Brandenburg v. Ohio,
395 U.S. 444 (1969)

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U.S. Supreme Court

Brandenburg v. Ohio, 395 U.S. 444 (1969)

Brandenburg v. Ohio

No. 492

Argued February 27, 1969

Decided June 9, 1969

395 U.S. 444


Appellant, a Ku Klux Klan leader, was convicted under the Ohio Criminal Syndicalism statute for

"advocat[ing] . . . the duty, necessity, or propriety of crime, sabotage, violence, or unlawful methods of terrorism as a means of accomplishing industrial or political reform"

and for

"voluntarily assembl[ing] with any society, group or assemblage of persons formed to teach or advocate the doctrines of criminal syndicalism."

Neither the indictment nor the trial judge's instructions refined the statute's definition of the crime in terms of mere advocacy not distinguished from incitement to imminent lawless action.

Held: Since the statute, by its words and as applied, purports to punish mere advocacy and to forbid, on pain of criminal punishment, assembly with others merely to advocate the described type of action, it falls within the condemnation of the First and Fourteenth Amendments. Freedoms of speech and press do not permit a State to forbid advocacy of the use of force or of law violation except where such advocacy is directed to inciting or producing imminent lawless action and is likely to incite or produce such action. Whitney v. California, 274 U. S. 357, overruled.


Primary Holding

Speech that supports law-breaking or violence in general is protected by the First Amendment unless it directly encourages people to take an unlawful action immediately.


A Ku Klux Klan leader in Ohio, Clarence Brandenburg, asked a Cincinnati reporter to cover a KKK rally in Hamilton County for his television station. The resulting footage captured people burning a cross and making speeches while clad in the usual KKK attire of hooded robes. The speeches mentioned taking revenge on African-Americans as well as Jews, potentially by marching on Washington on the Fourth of July. They also criticized the President, the Congress, and the Supreme Court for allegedly colluding with non-whites against whites.

Once this footage became public, Ohio authorities charged Brandenburg (who had made one of the speeches) with advocating violence under a criminal syndicalism statute. The law dated from the First World War era and responded to then-widespread concerns about anarchists, socialists, and communists. Brandenburg was convicted and sentenced to one to 10 years in prison, as well as a fine. His conviction was affirmed by a state appellate court and dismissed by the state Supreme Court.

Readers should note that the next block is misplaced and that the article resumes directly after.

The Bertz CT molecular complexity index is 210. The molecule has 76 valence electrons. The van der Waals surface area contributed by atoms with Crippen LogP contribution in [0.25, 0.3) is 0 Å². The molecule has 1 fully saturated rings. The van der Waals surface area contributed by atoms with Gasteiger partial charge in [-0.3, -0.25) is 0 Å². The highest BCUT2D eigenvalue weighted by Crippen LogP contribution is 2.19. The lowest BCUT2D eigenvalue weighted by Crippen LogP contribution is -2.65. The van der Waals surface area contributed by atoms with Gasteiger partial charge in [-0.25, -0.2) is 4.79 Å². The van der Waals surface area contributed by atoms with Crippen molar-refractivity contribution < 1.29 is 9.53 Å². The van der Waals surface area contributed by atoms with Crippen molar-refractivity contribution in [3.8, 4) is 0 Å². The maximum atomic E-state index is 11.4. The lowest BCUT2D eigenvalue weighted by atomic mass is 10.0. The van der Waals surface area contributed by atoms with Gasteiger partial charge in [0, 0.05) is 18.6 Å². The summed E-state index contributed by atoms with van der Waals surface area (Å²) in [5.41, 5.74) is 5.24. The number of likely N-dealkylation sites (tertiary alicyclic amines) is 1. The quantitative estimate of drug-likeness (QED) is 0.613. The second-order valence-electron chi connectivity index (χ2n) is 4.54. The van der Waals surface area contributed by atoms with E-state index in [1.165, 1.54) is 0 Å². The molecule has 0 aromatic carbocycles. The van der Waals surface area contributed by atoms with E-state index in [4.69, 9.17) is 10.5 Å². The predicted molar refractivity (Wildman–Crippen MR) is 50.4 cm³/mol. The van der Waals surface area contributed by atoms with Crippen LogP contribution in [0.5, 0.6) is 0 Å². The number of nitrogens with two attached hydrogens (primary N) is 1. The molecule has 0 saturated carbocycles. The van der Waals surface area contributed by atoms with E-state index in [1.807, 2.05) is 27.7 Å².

Per Curiam

Moving beyond the clear and present danger test articulated by Justice Holmes in Schenck v. U.S. (1919), the opinion proposed an imminent lawless action test for political speech that seems to advocate overthrowing the government. It ruled that the government cannot forbid this type of speech unless it is both directed to inciting such action and is likely to actually incite it. By contrast, simply advocating a viewpoint without encouraging people to act on it, or encouraging people to act in a way that they could not be expected to act, would be protected by the First Amendment. This decision also marked the end of the bad tendency test created in decisions like Abrams v. U.S. and Whitney v. California. The Court found that the restrictions on the government's ability to control speech needed to be tightened beyond that deferential standard.


  • Hugo Lafayette Black (Author)

Black mostly agreed with Douglas (see below) and also pointed out that the majority's test was more novel than it claimed, discarding most significant precedents.


  • William Orville Douglas (Author)

Taking First Amendment jurisprudence to its limit, Douglas felt that any law restricting speech should be facially unconstitutional under the First Amendment, no matter how significant the government interest advanced. There might be some flexibility during wartime, he hinted, but even expressive conduct should be protected unequivocally in most instances. Only if speech and action were "brigaded," or so inextricably tied together that the speech essentially becomes action, might the First Amendment not apply in ordinary peacetime situations.

Case Commentary

The conditions that must be met to impose criminal liability for speech that incites others to illegal actions are imminent harm, a likelihood that the incited illegal action will occur, and an intent by the speaker to cause imminent illegal actions. This precedent remains the principal standard in this area of First Amendment law, since the Supreme Court has not revisited it. The absence of later decisions may result in part from the standard being constructed in such a way that it is very difficult for the government to meet. The slim possibility of success may make it not worth the effort to promulgate or defend a law in the area in most situations.

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